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Rising inflation set to help the next super cycle for investors

  • August 09 2021
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Invest

Rising inflation set to help the next super cycle for investors

By Cameron Micallef
August 09 2021

Central banks around the world are largely tipped to increase interest rates over the medium term due to inflationary pressures, with investors urged to look at the upcoming growth cycles that will emerge post-COVID-19.

Rising inflation

Rising inflation set to help the next super cycle for investors

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  • August 09 2021
  • Share

Central banks around the world are largely tipped to increase interest rates over the medium term due to inflationary pressures, with investors urged to look at the upcoming growth cycles that will emerge post-COVID-19.

Rising inflation

Warren Buffett famously said when rates are zero, all shares look cheap.

And while a recent eToro study showed investors fear inflation’s impact on their portfolio more than anything else, a recent webinar hosted by Antipodes founder and lead portfolio manager Jacob Mitchell suggested a lift in inflation could actually birth plentiful opportunities for investors.

In fact, Mr Mitchell described a gentle turning point to the economy, as the governments’ reduced support was offset by greater consumer spending brought on by lockdowns and an increase in saving rates.

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“We think inevitably the cycle must moderate, and while I think going into next year the excess growth [in the economy] will slow, the excess savings do give protections to a hard landing,” he explained.

While inflation expectations moving forward have normalised, Mr Mitchell pointed out that structural shifts in the world including the rising cost of China’s manufacturing and an ageing population, or a reduction in people in the workforce, are two likely reasons inflation will pick up worldwide.

But it is the way the markets respond to these inflationary pressures that will largely shape what happens next.

Mr Mitchell believes “we are in good shape for an ongoing rotation in the market out of very high multiple stocks into lower multiple stocks”.

“While we don’t think it will be smooth, we ultimately think it will happen,” he said.

Looking forward, the investor said new emerging investment cycles will be the main driving force behind various stock options.

“We see three areas where both the government and businesses are spending money. The key one, predominantly in Europe and China, is the commitment to decarbonisation; that will be a super cycle in investment,” he continued.

“Cyclical that are transitioning to secular growth, these are the companies that are going to benefit from emerging investment cycles.”

The investor also highlighted the ongoing investment cycles around cloud computing, 5G and the internet of things as tailwinds for investors.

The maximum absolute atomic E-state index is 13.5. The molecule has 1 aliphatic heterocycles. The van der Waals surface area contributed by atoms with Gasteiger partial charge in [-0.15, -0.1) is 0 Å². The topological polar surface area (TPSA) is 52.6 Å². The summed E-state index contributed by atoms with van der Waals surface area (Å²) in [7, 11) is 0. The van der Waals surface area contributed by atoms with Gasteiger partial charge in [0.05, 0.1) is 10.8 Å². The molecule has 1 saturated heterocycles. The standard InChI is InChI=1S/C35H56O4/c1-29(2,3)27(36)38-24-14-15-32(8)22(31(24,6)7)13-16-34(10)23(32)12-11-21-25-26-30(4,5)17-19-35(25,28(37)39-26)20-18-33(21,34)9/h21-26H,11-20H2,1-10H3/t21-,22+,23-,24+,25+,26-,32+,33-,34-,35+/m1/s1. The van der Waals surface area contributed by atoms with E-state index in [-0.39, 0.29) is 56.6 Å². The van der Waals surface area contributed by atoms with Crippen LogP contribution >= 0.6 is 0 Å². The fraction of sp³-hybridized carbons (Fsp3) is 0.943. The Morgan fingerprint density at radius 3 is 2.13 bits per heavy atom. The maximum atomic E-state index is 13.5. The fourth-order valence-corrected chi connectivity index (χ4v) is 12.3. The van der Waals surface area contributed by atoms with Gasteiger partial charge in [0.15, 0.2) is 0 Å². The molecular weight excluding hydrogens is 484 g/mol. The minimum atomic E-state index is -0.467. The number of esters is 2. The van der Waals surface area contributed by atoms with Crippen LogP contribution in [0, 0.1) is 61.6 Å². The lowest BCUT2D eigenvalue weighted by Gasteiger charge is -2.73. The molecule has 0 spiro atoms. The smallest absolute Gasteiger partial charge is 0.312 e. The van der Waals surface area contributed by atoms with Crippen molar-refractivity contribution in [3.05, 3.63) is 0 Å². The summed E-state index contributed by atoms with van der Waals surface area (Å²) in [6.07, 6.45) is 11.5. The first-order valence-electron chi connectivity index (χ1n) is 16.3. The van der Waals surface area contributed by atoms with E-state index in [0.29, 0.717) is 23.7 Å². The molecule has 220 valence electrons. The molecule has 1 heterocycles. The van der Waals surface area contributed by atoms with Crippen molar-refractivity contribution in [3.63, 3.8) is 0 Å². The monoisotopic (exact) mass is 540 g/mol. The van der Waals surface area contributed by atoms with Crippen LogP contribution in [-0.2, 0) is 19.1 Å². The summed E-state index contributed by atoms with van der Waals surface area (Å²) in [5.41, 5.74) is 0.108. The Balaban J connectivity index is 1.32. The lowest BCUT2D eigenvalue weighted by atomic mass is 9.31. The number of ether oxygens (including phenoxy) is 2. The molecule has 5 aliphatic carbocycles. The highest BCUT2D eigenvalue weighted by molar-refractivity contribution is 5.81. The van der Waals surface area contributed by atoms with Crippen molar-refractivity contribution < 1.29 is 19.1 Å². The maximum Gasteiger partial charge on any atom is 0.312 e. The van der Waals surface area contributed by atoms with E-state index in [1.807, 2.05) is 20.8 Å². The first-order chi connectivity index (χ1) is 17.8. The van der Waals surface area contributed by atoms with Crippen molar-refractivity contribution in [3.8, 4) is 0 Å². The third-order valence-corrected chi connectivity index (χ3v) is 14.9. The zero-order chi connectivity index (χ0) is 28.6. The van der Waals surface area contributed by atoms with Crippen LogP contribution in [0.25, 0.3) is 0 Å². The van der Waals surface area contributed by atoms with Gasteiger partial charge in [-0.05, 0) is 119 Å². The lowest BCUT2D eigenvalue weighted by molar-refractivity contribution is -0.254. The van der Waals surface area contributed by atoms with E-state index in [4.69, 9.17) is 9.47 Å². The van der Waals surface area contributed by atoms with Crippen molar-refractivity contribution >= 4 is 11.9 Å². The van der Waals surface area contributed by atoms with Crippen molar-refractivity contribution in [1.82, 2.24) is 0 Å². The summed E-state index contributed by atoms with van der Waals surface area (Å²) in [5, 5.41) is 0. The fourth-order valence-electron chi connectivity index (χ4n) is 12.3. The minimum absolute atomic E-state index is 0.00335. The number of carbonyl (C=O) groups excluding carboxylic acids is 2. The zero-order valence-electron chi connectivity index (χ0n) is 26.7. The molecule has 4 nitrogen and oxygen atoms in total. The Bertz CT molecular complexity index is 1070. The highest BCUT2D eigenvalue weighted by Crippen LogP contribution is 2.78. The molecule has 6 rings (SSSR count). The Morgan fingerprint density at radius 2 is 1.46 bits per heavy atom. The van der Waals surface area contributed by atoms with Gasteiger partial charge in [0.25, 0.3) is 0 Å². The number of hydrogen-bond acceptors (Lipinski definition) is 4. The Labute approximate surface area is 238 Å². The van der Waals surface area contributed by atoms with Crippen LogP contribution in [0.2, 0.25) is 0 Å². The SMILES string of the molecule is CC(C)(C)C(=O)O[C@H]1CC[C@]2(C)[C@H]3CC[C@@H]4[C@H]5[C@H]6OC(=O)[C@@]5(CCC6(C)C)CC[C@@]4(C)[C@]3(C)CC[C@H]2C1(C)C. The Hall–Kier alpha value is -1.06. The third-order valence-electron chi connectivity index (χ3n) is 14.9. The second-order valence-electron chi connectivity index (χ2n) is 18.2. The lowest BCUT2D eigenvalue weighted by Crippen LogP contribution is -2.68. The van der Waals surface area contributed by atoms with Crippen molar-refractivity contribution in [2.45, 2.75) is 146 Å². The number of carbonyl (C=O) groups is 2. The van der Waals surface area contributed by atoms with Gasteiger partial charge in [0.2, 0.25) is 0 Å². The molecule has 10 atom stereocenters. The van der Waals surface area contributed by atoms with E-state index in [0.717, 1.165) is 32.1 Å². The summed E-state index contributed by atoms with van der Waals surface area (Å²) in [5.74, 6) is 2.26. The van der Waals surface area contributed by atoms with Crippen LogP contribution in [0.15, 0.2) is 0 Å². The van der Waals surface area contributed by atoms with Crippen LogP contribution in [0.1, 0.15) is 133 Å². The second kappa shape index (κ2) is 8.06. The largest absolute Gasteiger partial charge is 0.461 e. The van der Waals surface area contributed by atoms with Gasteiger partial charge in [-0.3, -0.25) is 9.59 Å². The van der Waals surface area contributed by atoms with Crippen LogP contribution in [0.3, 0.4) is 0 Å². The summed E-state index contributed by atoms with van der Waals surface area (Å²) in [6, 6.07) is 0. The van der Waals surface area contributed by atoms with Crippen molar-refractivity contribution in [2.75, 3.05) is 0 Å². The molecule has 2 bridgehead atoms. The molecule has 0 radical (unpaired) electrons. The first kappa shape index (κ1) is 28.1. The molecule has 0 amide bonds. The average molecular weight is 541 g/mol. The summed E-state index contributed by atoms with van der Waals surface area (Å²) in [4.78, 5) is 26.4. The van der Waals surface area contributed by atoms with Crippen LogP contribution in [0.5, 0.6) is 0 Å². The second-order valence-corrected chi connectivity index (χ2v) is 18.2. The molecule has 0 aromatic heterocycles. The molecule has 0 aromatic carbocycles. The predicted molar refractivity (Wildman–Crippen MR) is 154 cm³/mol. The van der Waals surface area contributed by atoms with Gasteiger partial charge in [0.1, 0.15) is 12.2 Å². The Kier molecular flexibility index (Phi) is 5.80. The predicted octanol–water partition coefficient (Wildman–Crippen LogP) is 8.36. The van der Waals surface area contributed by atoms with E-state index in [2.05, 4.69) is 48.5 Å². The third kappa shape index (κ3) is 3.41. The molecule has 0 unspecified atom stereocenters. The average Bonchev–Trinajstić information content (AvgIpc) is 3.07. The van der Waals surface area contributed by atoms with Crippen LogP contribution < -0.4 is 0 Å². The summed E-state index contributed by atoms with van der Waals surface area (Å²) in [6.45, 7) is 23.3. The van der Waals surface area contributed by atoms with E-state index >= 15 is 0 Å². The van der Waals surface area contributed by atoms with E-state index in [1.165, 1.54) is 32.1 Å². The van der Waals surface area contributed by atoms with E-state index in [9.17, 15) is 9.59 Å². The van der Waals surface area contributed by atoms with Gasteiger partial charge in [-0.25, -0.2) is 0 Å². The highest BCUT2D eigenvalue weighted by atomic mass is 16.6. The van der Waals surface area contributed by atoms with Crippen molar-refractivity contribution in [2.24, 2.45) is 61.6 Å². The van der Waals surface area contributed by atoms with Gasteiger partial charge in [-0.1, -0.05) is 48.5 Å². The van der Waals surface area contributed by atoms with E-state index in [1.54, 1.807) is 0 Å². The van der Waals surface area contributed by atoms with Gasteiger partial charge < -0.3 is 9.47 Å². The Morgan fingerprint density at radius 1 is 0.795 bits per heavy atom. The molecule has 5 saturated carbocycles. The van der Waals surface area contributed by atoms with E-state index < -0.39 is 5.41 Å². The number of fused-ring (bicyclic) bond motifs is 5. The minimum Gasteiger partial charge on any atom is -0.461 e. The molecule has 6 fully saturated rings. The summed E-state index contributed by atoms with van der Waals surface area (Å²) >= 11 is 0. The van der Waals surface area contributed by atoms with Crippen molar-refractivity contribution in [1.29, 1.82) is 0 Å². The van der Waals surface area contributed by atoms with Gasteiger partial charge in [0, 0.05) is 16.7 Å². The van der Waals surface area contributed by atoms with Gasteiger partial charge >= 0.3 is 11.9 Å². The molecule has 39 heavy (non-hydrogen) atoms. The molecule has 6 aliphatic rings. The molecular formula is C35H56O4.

Moreover, he believes investment cycles linked to social infrastructure will emerge, such as upgrades to the healthcare sector after weaknesses were identified due to COVID-19.

Regions or countries around the world that can kickstart this investment cycle include Asia and Europe, with Mr Mitchell confident they will provide particular opportunities for investors moving forward.

“Interesting enough, that is also the part of the world that is trading at a record discount compared with the US,” he said.

The investor also pointed to companies that are “resilient cyclicals with pricing power” — companies that have benefited from reopening.

“As you know, reopening has come in different forms and different speeds around the world, led arguably by the US, where consumption in the services sector has recovered strongly,” Mr Mitchell said.

“We think in the US there will be ongoing good growth in any housing-related parts in the consumption mix.”

Additionally, supply issues and pent-up demand should act as a tailwind for the automotive industry, Mr Mitchell said.

But he has high hopes for the financial sector, too, noting it has also been “a good way to play reopening”, although highlighted the strength of European and Asian shares over the US.

Finally, Mr Mitchell pointed to high-growth stocks that are on low multiples relative to that growth.

“In the case of Facebook and Microsoft, they have certainly done well during COVID but have come out of COVID in pretty good shape,” he said.

“The market, I think, has been slow to recognise the long run of growth these companies have ahead.”

Rising inflation set to help the next super cycle for investors
Rising inflation
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About the author

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Cameron is a journalist for Momentum Media's nestegg and Smart Property Investment. He enjoys giving Aussies practical financial tips and tricks to help grow their wealth and achieve financial independence. As a self-confessed finance nerd, Cameron enjoys chatting with industry experts and commentators to leverage their insights to grow your portfolio.

About the author

author image
Cameron Micallef

Cameron is a journalist for Momentum Media's nestegg and Smart Property Investment. He enjoys giving Aussies practical financial tips and tricks to help grow their wealth and achieve financial independence. As a self-confessed finance nerd, Cameron enjoys chatting with industry experts and commentators to leverage their insights to grow your portfolio.

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